Don’t let the title put you off. This post is actually about something that happens every day for every language learner. And getting some answers to the questions listed here will improve the way you teach, learn or use foreign languages. Let’s get started: it all begins in a portrait gallery.
Two ways to paint a portrait
The faces all look similar until you notice this room. Humphrey’s work occupies all walls and is definitely different from the rest. He tries to complete the whole portrait in a short period of time. The reason? He wants the portrait to be response, not research.
Think about it. A person walks into your studio one day. You could use all your skills, experience and knowledge to paint a thorough, exquisite and technically flawless portrait. Or you could respond to what she is wearing, what you talked about, how you both feel that day, and end up with something less perfect, but a lot more engaging to the relevant people.
Both of these approaches have a lot going for them. And both, I would argue, are needed in learning a foreign language. Here’s why.
That, to many people, is what learning is all about. You meet a new fact. It gets examined. You recall all other facts that might be relevant. With the skills and knowledge you have, you make sense of the new fact. Then you practise until you feel comfortable with it. The fact is no longer new, it is now a tool at your disposal. You’re ready to face another fact.
It’s systematic, well supported and effective. It gives you security and makes you feel confident about your progress. That’s how tenses are learned, new words revised, challenging texts read and explained.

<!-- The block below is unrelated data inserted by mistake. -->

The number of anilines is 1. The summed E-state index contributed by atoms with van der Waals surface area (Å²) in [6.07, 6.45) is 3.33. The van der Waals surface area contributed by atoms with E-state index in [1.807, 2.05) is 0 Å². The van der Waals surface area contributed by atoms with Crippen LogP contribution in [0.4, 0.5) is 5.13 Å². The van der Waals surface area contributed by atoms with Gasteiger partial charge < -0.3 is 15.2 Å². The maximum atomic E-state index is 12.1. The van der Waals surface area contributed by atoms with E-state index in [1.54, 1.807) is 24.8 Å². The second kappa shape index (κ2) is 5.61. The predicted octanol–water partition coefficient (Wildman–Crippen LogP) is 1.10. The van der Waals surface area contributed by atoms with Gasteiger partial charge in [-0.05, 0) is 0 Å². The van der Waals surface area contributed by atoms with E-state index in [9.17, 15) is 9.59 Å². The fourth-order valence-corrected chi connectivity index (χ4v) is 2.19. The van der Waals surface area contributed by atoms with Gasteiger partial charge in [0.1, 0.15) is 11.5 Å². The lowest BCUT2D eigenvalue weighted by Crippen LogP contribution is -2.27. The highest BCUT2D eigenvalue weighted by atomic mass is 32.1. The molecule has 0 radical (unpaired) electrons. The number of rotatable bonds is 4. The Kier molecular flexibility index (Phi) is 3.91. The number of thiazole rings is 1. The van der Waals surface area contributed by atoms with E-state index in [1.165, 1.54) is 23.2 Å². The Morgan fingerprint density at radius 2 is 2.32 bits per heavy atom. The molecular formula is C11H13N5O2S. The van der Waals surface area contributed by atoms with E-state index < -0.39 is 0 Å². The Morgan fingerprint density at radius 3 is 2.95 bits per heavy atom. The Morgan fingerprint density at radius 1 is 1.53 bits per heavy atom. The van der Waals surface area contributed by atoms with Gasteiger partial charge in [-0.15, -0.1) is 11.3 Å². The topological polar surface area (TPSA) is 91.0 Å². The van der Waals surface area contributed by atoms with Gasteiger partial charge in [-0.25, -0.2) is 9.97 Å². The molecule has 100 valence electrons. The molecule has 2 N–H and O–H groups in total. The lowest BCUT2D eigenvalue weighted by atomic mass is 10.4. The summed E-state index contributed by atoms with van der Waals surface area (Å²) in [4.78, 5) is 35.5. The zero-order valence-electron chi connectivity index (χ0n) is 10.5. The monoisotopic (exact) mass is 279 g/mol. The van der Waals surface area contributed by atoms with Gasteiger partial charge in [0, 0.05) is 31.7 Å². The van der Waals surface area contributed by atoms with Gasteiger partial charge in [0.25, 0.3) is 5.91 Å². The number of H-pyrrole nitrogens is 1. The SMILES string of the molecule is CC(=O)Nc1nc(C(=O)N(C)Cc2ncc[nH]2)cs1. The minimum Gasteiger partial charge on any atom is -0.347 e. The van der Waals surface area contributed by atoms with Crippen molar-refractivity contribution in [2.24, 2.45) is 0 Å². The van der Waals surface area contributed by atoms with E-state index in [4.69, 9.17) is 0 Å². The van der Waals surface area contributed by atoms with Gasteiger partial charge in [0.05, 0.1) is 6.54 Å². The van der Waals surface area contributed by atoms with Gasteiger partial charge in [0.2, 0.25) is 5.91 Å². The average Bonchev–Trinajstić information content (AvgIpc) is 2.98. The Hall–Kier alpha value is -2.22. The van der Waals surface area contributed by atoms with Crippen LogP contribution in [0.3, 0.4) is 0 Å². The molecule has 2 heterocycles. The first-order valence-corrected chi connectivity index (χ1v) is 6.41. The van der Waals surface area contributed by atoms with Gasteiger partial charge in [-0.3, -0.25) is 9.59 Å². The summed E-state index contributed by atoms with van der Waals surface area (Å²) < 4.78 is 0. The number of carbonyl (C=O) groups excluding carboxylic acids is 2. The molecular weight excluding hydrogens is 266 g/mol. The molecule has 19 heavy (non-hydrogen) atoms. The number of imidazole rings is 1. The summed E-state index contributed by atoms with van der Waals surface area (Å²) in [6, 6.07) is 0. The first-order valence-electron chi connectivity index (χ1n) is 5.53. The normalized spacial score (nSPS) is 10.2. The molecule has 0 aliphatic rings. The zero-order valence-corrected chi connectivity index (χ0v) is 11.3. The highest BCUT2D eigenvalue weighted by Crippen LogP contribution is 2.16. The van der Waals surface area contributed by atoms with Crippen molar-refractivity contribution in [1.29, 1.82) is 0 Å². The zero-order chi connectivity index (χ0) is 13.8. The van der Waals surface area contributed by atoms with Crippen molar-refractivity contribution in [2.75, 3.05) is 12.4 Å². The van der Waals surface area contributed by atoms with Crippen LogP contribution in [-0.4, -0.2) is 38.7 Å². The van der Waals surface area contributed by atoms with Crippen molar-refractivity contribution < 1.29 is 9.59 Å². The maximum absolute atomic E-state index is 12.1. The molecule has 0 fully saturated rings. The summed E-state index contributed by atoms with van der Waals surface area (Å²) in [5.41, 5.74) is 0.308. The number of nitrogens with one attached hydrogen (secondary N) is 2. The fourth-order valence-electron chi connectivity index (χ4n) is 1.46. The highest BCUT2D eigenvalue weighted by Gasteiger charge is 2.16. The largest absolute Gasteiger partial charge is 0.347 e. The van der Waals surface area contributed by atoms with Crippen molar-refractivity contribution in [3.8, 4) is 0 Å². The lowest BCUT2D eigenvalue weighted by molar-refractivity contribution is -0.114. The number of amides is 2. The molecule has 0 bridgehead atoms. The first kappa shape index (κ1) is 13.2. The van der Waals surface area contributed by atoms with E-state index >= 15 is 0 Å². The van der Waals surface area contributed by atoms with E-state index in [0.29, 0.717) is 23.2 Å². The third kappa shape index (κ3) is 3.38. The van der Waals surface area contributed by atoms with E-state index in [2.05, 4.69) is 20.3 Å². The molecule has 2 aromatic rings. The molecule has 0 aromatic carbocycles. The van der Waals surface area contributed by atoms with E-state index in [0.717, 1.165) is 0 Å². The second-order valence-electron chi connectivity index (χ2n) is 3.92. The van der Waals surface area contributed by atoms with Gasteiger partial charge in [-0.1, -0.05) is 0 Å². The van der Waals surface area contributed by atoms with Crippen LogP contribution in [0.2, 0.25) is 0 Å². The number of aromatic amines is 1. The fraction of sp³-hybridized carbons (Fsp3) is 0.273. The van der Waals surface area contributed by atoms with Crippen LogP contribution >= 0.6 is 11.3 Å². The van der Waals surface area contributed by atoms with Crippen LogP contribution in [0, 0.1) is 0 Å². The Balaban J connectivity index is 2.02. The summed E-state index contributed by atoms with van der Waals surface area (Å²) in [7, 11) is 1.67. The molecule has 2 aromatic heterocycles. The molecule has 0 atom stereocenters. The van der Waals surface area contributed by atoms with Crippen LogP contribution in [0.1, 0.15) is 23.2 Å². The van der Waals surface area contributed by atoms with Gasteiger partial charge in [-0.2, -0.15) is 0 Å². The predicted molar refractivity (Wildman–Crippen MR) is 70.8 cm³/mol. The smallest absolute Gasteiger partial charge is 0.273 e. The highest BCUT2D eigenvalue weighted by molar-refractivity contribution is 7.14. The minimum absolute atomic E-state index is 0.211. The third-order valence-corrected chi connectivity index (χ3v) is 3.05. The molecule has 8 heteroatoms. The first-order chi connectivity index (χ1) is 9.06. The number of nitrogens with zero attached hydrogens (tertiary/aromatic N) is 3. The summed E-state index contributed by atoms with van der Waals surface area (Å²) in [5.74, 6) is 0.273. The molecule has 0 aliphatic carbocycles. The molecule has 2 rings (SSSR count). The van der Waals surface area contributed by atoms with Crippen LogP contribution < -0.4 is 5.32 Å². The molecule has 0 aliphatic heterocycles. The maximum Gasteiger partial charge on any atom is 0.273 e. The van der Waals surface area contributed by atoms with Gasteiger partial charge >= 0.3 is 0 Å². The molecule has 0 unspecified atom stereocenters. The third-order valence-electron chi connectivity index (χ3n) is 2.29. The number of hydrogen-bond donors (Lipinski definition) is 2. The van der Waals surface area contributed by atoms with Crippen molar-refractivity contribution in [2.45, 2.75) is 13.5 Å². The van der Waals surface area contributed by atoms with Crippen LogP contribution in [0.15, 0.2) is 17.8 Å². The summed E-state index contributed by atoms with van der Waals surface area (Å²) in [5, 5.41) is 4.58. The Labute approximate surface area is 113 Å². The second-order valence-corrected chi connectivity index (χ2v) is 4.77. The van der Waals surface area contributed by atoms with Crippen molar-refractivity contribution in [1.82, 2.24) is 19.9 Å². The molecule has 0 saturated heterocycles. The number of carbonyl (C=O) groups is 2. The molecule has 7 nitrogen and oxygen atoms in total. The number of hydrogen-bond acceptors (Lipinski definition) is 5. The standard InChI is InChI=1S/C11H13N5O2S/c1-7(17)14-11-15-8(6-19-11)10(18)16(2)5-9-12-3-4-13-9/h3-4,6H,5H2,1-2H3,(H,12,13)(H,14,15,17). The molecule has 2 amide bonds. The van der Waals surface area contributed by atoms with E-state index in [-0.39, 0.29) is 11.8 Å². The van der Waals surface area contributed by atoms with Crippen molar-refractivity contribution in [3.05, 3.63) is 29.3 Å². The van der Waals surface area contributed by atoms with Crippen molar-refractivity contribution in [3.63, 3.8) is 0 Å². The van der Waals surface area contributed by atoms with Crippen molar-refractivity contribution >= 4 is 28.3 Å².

It’s great, but that’s not all.
– The new phrase first appears as your workmate comments on something over lunch. You hear it a few more times and finally use it when you have the chance.
– The accent in this place is different to the one you are accustomed to. You begin to listen more carefully but stick to your way of speaking, after you discover that the locals fingers it quite cute!
– The job interview turns out to be a lot less formal than you expected. There’s nothing you can do about the shirt and tie, and swear words are out of the question. Still, you manage a slightly different intonation and choose a few informal phrases to fit in better.
These are just some of the possible scenarios. In each of them, the way you react is crucial, and your response makes learning and interaction possible.
Research or respond? A dummy guide
More often than not, this will appear obvious. But there aren’t many totally obvious things in language learning, and almost anything can be improved.
The visual guide above (click the image to enlarge) is a good place to start. There will be many more clues that could point you in the direction of research – or response – but these are some basic areas to bear in mind. If you’re a language learner, try thinking about the way you act, react and learn in these contexts. Teachers and trainers – when was the last time you reflected on how much research / response is needed for your students / clients?
I hope you find it useful – feel free to respond / link to research in comments below 🙂
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